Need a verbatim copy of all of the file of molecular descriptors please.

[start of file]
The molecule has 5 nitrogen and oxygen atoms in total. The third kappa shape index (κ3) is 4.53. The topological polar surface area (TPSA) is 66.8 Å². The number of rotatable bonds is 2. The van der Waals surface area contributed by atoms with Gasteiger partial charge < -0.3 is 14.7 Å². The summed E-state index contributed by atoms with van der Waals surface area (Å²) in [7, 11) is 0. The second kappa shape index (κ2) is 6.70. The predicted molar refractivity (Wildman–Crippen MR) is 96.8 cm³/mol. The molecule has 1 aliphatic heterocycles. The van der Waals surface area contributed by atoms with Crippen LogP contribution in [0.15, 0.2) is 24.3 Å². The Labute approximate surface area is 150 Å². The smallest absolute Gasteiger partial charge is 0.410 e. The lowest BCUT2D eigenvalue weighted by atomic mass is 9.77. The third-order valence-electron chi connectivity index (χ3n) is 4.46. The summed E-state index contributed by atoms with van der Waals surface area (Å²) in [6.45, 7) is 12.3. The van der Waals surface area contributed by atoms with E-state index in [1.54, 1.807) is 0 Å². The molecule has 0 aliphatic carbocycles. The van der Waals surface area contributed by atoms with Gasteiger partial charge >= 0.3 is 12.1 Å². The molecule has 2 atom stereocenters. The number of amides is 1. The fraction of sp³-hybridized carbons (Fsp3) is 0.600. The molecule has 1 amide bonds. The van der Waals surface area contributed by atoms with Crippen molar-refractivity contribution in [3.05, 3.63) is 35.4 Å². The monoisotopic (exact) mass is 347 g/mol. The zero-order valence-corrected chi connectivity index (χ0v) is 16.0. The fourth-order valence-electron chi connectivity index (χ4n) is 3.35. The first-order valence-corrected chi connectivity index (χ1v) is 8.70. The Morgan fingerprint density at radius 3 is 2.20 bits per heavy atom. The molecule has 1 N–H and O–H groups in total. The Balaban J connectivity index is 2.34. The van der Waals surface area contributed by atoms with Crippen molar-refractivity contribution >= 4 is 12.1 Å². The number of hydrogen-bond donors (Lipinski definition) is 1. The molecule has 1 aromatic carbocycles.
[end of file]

The molecule has 5 nitrogen and oxygen atoms in total. The third kappa shape index (κ3) is 4.53. The topological polar surface area (TPSA) is 66.8 Å². The number of rotatable bonds is 2. The van der Waals surface area contributed by atoms with Gasteiger partial charge < -0.3 is 14.7 Å². The summed E-state index contributed by atoms with van der Waals surface area (Å²) in [7, 11) is 0. The second kappa shape index (κ2) is 6.70. The predicted molar refractivity (Wildman–Crippen MR) is 96.8 cm³/mol. The molecule has 1 aliphatic heterocycles. The van der Waals surface area contributed by atoms with Crippen LogP contribution in [0.15, 0.2) is 24.3 Å². The Labute approximate surface area is 150 Å². The smallest absolute Gasteiger partial charge is 0.410 e. The lowest BCUT2D eigenvalue weighted by atomic mass is 9.77. The third-order valence-electron chi connectivity index (χ3n) is 4.46. The summed E-state index contributed by atoms with van der Waals surface area (Å²) in [6.45, 7) is 12.3. The van der Waals surface area contributed by atoms with E-state index in [1.54, 1.807) is 0 Å². The molecule has 0 aliphatic carbocycles. The van der Waals surface area contributed by atoms with Gasteiger partial charge >= 0.3 is 12.1 Å². The molecule has 2 atom stereocenters. The number of amides is 1. The fraction of sp³-hybridized carbons (Fsp3) is 0.600. The molecule has 1 amide bonds. The van der Waals surface area contributed by atoms with Crippen molar-refractivity contribution in [3.05, 3.63) is 35.4 Å². The monoisotopic (exact) mass is 347 g/mol. The zero-order valence-corrected chi connectivity index (χ0v) is 16.0. The fourth-order valence-electron chi connectivity index (χ4n) is 3.35. The first-order valence-corrected chi connectivity index (χ1v) is 8.70. The Morgan fingerprint density at radius 3 is 2.20 bits per heavy atom. The molecule has 1 N–H and O–H groups in total. The Balaban J connectivity index is 2.34. The van der Waals surface area contributed by atoms with Crippen molar-refractivity contribution >= 4 is 12.1 Å². The number of hydrogen-bond donors (Lipinski definition) is 1. The molecule has 1 aromatic carbocycles.